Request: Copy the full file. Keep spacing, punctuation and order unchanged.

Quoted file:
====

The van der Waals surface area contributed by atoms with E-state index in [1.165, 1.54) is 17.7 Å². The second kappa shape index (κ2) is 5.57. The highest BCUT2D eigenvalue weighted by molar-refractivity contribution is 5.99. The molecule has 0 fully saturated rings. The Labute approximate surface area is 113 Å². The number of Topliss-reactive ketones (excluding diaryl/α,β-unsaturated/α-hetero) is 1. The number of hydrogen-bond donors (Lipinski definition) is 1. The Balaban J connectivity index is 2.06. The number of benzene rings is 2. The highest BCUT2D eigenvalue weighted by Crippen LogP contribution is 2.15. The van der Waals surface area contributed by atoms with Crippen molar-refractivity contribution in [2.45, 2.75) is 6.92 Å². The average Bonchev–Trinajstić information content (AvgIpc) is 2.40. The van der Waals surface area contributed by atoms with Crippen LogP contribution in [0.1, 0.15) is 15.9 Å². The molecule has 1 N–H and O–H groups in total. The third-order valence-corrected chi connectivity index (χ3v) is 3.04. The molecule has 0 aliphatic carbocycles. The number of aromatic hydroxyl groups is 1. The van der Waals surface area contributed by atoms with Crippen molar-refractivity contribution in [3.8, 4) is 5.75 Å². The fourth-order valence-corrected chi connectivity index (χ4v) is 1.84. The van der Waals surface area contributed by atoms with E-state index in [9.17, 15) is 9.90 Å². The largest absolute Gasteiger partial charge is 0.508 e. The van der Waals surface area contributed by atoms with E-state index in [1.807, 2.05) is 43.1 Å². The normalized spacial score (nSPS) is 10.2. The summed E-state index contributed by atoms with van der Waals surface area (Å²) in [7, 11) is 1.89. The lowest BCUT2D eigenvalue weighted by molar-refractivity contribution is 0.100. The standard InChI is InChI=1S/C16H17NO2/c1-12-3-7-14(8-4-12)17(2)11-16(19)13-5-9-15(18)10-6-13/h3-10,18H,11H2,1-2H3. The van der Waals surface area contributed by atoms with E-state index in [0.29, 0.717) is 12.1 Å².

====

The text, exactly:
The van der Waals surface area contributed by atoms with E-state index in [1.165, 1.54) is 17.7 Å². The second kappa shape index (κ2) is 5.57. The highest BCUT2D eigenvalue weighted by molar-refractivity contribution is 5.99. The molecule has 0 fully saturated rings. The Labute approximate surface area is 113 Å². The number of Topliss-reactive ketones (excluding diaryl/α,β-unsaturated/α-hetero) is 1. The number of hydrogen-bond donors (Lipinski definition) is 1. The Balaban J connectivity index is 2.06. The number of benzene rings is 2. The highest BCUT2D eigenvalue weighted by Crippen LogP contribution is 2.15. The van der Waals surface area contributed by atoms with Crippen molar-refractivity contribution in [2.45, 2.75) is 6.92 Å². The average Bonchev–Trinajstić information content (AvgIpc) is 2.40. The van der Waals surface area contributed by atoms with Crippen LogP contribution in [0.1, 0.15) is 15.9 Å². The molecule has 1 N–H and O–H groups in total. The third-order valence-corrected chi connectivity index (χ3v) is 3.04. The molecule has 0 aliphatic carbocycles. The number of aromatic hydroxyl groups is 1. The van der Waals surface area contributed by atoms with Crippen molar-refractivity contribution in [3.8, 4) is 5.75 Å². The fourth-order valence-corrected chi connectivity index (χ4v) is 1.84. The van der Waals surface area contributed by atoms with E-state index in [9.17, 15) is 9.90 Å². The largest absolute Gasteiger partial charge is 0.508 e. The van der Waals surface area contributed by atoms with E-state index in [1.807, 2.05) is 43.1 Å². The normalized spacial score (nSPS) is 10.2. The summed E-state index contributed by atoms with van der Waals surface area (Å²) in [7, 11) is 1.89. The lowest BCUT2D eigenvalue weighted by molar-refractivity contribution is 0.100. The standard InChI is InChI=1S/C16H17NO2/c1-12-3-7-14(8-4-12)17(2)11-16(19)13-5-9-15(18)10-6-13/h3-10,18H,11H2,1-2H3. The van der Waals surface area contributed by atoms with E-state index in [0.29, 0.717) is 12.1 Å².